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City Council Regular
ADMINISTRATIVE POLICY 7.9 - PAID SICK LEAVE FOR AT-WILL PART-TIME, TEMPORARY AND SEASONAL EMPLOYEES
Approve the addition of Administrative Policy 7.9; Paid Sick Leave for At-Will, Part-time, Temporary, and Seasonal Employees.
Effective July 1, 2015, California Assembly Bill 522, also known as the Healthy Workplaces/Healthy Families Act of 2014, required employers to provide paid sick leave for at-will, part-time, temporary, and seasonal employees. Employees covered by this act are entitled to 24 hours of paid sick leave per year. Employees may begin using accrued sick leave on the
day of employment and may use the leave for themselves or a family member. An employee can accrue a maximum of 48 hours of accrued sick leave that may be carried over from year to year, thereby providing a cushion for those times when illness is a more frequent event. Once an employee hits this accrual cap, they will not accrue any additional paid sick leave until they fall below the accrual cap.
The City is not required to pay out accrued, unused paid sick leave hours upon separation. However, if an employee is rehired within one year, previously accrued and unused paid sick hours will be reinstated.
City Staff consulted with labor attorneys from Liebert Cassidy Whitmore to review the provisions of Assembly Bill 522 and developed a program that is in compliance with the law. The City implemented this paid sick leave program for at-will part-time, temporary, and seasonal employees when the law was originally enacted. Human Resources staff advises affected staff of this benefit when hired and works with Payroll staff to ensure the paid sick leave is implemented for eligible employees. This Administrative Policy formally adopts this program and establishes staff's responsibility to abide by the policy's provisions.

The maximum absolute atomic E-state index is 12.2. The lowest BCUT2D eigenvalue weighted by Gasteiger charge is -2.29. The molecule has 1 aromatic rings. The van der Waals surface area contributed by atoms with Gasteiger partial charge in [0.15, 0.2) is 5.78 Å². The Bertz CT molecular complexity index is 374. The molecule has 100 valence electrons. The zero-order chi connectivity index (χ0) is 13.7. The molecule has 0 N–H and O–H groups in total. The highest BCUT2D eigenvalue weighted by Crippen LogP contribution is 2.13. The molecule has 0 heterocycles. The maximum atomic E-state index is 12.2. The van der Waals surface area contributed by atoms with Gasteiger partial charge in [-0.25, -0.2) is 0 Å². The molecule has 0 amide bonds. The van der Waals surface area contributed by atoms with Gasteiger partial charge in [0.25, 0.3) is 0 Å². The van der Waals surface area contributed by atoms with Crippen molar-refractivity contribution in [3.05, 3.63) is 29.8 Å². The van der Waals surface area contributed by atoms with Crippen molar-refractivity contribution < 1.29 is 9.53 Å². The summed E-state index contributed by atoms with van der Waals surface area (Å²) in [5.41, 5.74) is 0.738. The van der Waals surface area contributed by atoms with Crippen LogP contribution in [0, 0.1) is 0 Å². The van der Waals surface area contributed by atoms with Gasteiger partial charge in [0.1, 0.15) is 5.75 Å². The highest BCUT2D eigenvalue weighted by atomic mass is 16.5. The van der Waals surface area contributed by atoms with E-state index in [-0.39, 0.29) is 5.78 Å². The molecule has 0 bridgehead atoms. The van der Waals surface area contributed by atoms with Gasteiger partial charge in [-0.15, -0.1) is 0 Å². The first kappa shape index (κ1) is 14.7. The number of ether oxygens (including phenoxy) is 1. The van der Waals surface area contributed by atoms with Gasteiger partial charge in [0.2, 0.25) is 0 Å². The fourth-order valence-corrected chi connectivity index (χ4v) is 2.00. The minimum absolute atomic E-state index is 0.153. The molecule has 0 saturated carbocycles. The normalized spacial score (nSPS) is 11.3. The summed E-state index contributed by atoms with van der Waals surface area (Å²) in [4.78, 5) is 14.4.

ENVIRONMENTAL (CEQA) REVIEW:
This proposed action is exempt from review under the California Environmental Quality Act (California Public Resources Code §§ 21000, et seq.; "CEQA") and CEQA regulations (14 California Code Regulations §§ 15000, et seq.) because it does not involve any commitment to a specific project which could result in a potentially significant physical impact on the environment; and constitutes an organizational or administrative activity that will not result in direct or indirect physical changes in the environment. Accordingly, this action does not constitute a "project" that requires environmental review (see specifically 14 CCR § 15378(b)(4-5)).
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